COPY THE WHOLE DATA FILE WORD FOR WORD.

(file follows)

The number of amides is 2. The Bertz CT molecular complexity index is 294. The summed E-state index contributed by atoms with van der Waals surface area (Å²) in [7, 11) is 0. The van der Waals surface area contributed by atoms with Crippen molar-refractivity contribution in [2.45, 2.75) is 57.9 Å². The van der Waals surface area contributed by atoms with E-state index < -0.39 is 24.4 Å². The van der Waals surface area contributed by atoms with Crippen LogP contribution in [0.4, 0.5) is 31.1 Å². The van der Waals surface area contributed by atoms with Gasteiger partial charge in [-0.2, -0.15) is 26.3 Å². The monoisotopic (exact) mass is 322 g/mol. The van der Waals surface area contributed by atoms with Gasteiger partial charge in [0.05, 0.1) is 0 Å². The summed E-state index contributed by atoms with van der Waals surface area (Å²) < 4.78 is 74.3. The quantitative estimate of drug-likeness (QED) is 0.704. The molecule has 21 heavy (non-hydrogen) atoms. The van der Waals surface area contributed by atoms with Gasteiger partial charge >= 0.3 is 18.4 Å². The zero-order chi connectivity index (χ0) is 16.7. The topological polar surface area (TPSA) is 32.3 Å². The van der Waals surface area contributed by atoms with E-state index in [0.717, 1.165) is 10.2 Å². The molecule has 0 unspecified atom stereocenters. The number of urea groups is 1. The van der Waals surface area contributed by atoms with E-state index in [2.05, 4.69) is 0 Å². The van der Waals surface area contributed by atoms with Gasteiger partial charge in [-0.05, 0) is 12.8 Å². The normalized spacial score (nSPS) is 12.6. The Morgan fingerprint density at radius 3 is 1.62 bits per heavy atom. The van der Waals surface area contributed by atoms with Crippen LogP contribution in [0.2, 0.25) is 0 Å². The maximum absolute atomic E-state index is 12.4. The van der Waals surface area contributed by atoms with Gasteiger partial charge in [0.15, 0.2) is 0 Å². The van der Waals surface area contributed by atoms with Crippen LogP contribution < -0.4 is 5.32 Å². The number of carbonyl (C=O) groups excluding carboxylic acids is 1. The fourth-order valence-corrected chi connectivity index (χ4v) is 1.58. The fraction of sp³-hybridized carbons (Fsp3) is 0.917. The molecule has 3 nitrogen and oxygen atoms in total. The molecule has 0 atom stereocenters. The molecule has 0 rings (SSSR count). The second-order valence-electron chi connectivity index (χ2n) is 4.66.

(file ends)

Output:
The number of amides is 2. The Bertz CT molecular complexity index is 294. The summed E-state index contributed by atoms with van der Waals surface area (Å²) in [7, 11) is 0. The van der Waals surface area contributed by atoms with Crippen molar-refractivity contribution in [2.45, 2.75) is 57.9 Å². The van der Waals surface area contributed by atoms with E-state index < -0.39 is 24.4 Å². The van der Waals surface area contributed by atoms with Crippen LogP contribution in [0.4, 0.5) is 31.1 Å². The van der Waals surface area contributed by atoms with Gasteiger partial charge in [-0.2, -0.15) is 26.3 Å². The monoisotopic (exact) mass is 322 g/mol. The van der Waals surface area contributed by atoms with Gasteiger partial charge in [0.05, 0.1) is 0 Å². The summed E-state index contributed by atoms with van der Waals surface area (Å²) < 4.78 is 74.3. The quantitative estimate of drug-likeness (QED) is 0.704. The molecule has 21 heavy (non-hydrogen) atoms. The van der Waals surface area contributed by atoms with Gasteiger partial charge >= 0.3 is 18.4 Å². The zero-order chi connectivity index (χ0) is 16.7. The topological polar surface area (TPSA) is 32.3 Å². The van der Waals surface area contributed by atoms with E-state index in [0.717, 1.165) is 10.2 Å². The molecule has 0 unspecified atom stereocenters. The number of urea groups is 1. The van der Waals surface area contributed by atoms with E-state index in [2.05, 4.69) is 0 Å². The van der Waals surface area contributed by atoms with Gasteiger partial charge in [-0.05, 0) is 12.8 Å². The normalized spacial score (nSPS) is 12.6. The Morgan fingerprint density at radius 3 is 1.62 bits per heavy atom. The van der Waals surface area contributed by atoms with Crippen LogP contribution in [0.2, 0.25) is 0 Å². The maximum absolute atomic E-state index is 12.4. The van der Waals surface area contributed by atoms with Gasteiger partial charge in [0.15, 0.2) is 0 Å². The van der Waals surface area contributed by atoms with Crippen LogP contribution < -0.4 is 5.32 Å². The number of carbonyl (C=O) groups excluding carboxylic acids is 1. The fourth-order valence-corrected chi connectivity index (χ4v) is 1.58. The fraction of sp³-hybridized carbons (Fsp3) is 0.917. The molecule has 3 nitrogen and oxygen atoms in total. The molecule has 0 atom stereocenters. The molecule has 0 rings (SSSR count). The second-order valence-electron chi connectivity index (χ2n) is 4.66.